Mike Pauletich first noticed he had a problem in 2004. His aim with a baseball was off, and his arm hurt. His hand shook a little, and, strangest of all, his wife noticed he never smiled anymore.

Figuring he had carpal tunnel syndrome, he went to the doctor. But his bad aim wasn’t because of his arm, and the reason he wasn’t smiling wasn’t because his arm hurt. At 42 years old, Pauletich had early onset Parkinson’s disease. His doctor told him that within a decade he wouldn’t be able to walk, stand, or feed himself.

Pauletich didn’t deteriorate as much as his doctor predicted, but for years he struggled with the disease and with depression, as talking and writing became ever harder. Then, in 2011, he turned to Ceregene, a company that was testing a new gene therapy. Parkinson’s is the result of a chronic loss of the neurotransmitter dopamine. It had been shown in monkeys that injections of a protein called neurturin could halt the progress of the disease by protecting and possibly repairing damaged dopamine-secreting neurons. Ceregene’s experimental treatment was to cut two holes, one in each hemisphere of the brain, through a patient’s skull and inject the drug directly into the target regions.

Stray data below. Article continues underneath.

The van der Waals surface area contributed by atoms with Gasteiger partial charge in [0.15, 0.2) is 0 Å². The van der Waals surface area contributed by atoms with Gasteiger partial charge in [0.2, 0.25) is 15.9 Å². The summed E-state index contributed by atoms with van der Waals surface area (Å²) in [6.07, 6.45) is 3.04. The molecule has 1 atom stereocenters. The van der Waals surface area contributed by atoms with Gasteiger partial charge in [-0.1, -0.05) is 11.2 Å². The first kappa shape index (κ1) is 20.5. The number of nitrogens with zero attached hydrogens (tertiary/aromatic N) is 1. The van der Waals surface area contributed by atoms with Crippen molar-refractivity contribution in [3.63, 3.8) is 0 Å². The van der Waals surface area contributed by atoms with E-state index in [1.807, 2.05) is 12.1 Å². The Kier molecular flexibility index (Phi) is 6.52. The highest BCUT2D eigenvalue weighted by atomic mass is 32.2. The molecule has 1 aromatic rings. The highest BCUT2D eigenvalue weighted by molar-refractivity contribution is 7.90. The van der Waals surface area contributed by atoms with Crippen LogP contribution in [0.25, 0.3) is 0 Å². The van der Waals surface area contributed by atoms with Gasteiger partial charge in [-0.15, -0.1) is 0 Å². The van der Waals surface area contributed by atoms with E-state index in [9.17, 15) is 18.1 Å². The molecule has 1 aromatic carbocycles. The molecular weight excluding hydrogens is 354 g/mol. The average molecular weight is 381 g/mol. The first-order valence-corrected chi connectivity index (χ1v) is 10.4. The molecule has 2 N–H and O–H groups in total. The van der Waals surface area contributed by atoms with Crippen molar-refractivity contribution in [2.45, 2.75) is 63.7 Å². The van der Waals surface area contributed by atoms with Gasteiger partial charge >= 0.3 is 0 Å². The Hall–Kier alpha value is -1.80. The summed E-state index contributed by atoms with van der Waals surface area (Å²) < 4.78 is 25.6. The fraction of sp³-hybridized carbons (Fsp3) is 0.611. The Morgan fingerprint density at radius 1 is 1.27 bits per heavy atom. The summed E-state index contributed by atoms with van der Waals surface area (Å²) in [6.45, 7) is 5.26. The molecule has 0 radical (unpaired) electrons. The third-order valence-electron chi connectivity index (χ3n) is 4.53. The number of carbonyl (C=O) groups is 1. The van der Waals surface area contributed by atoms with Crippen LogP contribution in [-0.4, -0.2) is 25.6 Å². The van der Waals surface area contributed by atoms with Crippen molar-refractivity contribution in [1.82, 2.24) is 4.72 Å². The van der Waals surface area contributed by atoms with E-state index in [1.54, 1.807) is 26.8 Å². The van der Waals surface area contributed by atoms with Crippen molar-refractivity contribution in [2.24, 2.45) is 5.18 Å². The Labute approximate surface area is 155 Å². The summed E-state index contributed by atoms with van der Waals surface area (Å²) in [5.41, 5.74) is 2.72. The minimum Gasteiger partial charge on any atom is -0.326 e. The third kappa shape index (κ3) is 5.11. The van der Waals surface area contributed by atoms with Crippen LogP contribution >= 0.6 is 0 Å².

Pauletich’s improvement after the surgery was impressive. Before the trial he had struggled to move around. He had to constantly explain to clients of his technology development company that his slurred speech wasn’t caused by drinking. After the procedure his shaking disappeared, his mobility improved, and his speech became markedly clearer. (Today you can hardly tell he has the disease at all.) His doctor on the study, Kathleen Poston, was astonished. Strictly speaking, Parkinson’s had never been reversed in humans; the best one could hope for was a slowdown in the progression of the disease, and even that was extremely rare.

In April 2013, Ceregene announced the results of the trial: Neurturin had failed. Patients who had been treated with the drug did not improve any more significantly than those in a control group who had received a placebo treatment—a sham surgery in which a doctor drilled “divots” into the patient’s skull so that it would feel as if there had been an operation. Ceregene was bought by another company in 2013, and its work on neurturin for Parkinson’s has not been continued.